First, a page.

What do you dislike most about your job? It’s hard for me to point to anything that I dislike about my job. I’ve been lucky enough to find a good place with wonderful people and great management. With a lot of negativity in the public about Hanford, the hardest part of my job is trying to get out positive news stories and promoting the great work happening at the site.
What was your first job and what did you learn there? My first job was in high school as a maintenance worker on the golf course in my neighborhood. Besides learning how to cut a green and rake a sand trap, I learned the value of hard work and the importance of molding a mixing pot of personalities and experiences together to complete a task. In this case, keeping the golf course in excellent condition. I have kept this value with me to every job that I’ve had.
Tell us about your community involvement/community service: As a recent graduate of Leadership Tri-Cities Class 22, our class project focused on improving and expanding the barn and stables for TROT. TROT promotes the physical, psychological and social well-being of persons with disabilities through their interaction with a therapeutic team of horse, dog, instructor, therapist and volunteers. I’ve also participated with Junior Achievement as an instructor and in the bowling tournament. I also help out with MSA’s various community involvement activities.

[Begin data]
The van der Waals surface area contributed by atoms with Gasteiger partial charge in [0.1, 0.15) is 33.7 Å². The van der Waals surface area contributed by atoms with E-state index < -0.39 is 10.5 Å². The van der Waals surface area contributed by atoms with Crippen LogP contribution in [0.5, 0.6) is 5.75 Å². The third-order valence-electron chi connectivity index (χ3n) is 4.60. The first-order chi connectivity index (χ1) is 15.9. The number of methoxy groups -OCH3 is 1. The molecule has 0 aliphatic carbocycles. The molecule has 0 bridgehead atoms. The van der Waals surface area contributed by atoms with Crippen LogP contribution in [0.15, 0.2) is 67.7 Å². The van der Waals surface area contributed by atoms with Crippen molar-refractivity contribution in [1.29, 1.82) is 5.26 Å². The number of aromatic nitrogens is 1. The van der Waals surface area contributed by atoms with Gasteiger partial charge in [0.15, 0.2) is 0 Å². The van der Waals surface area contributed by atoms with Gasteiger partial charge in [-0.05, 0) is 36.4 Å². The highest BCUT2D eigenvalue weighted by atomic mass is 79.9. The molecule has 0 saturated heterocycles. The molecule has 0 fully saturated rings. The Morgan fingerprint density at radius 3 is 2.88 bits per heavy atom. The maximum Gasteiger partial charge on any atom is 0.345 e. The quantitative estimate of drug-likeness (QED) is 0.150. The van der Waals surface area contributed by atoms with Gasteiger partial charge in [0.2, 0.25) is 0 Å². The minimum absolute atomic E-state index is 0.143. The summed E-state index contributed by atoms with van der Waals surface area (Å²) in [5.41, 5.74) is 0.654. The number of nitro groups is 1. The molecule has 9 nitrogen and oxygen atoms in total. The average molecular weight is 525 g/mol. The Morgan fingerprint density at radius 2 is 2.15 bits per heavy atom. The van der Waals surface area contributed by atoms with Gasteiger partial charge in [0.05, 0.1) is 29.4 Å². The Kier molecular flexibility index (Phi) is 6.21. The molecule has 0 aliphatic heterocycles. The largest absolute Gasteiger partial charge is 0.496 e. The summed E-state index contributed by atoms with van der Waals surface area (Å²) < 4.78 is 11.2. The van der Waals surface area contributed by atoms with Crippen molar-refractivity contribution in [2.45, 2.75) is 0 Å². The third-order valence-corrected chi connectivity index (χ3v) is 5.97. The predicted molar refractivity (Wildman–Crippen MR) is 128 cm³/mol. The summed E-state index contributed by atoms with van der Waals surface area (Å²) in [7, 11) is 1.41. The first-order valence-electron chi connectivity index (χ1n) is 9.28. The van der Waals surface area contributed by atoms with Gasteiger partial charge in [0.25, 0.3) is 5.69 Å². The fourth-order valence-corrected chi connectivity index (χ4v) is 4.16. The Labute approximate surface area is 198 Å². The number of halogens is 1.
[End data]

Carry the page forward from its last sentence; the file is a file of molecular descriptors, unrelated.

What word best describes you? Passionate
What is your biggest flaw? Rushing through a document I’ve written and not taking the time to slow down and re-read it word for word.
What is your biggest pet peeve? When driving and you stop to let another car into traffic and they don’t acknowledge the nice gesture and wave.
What do you do to relieve stress? Hanging out with my family and going for walks.
Dream vacation? Cruising the mountains of Colorado.
Favorite book? “11/22/63” by Stephen King
Favorite movie? “Field of Dreams”
Favorite band? Matchbox 20
Favorite gadget? Apple Watch
Favorite website? ESPN.com
Favorite thing to do in the Tri-Cities? Hanging out in the sunshine and playing golf with friends.
What thing would people be most surprised to learn about you? I’m claustrophobic. I do not like being in confined places. When it comes to riding on airplanes, I need to sit on the aisle, so I can stretch my legs and move around.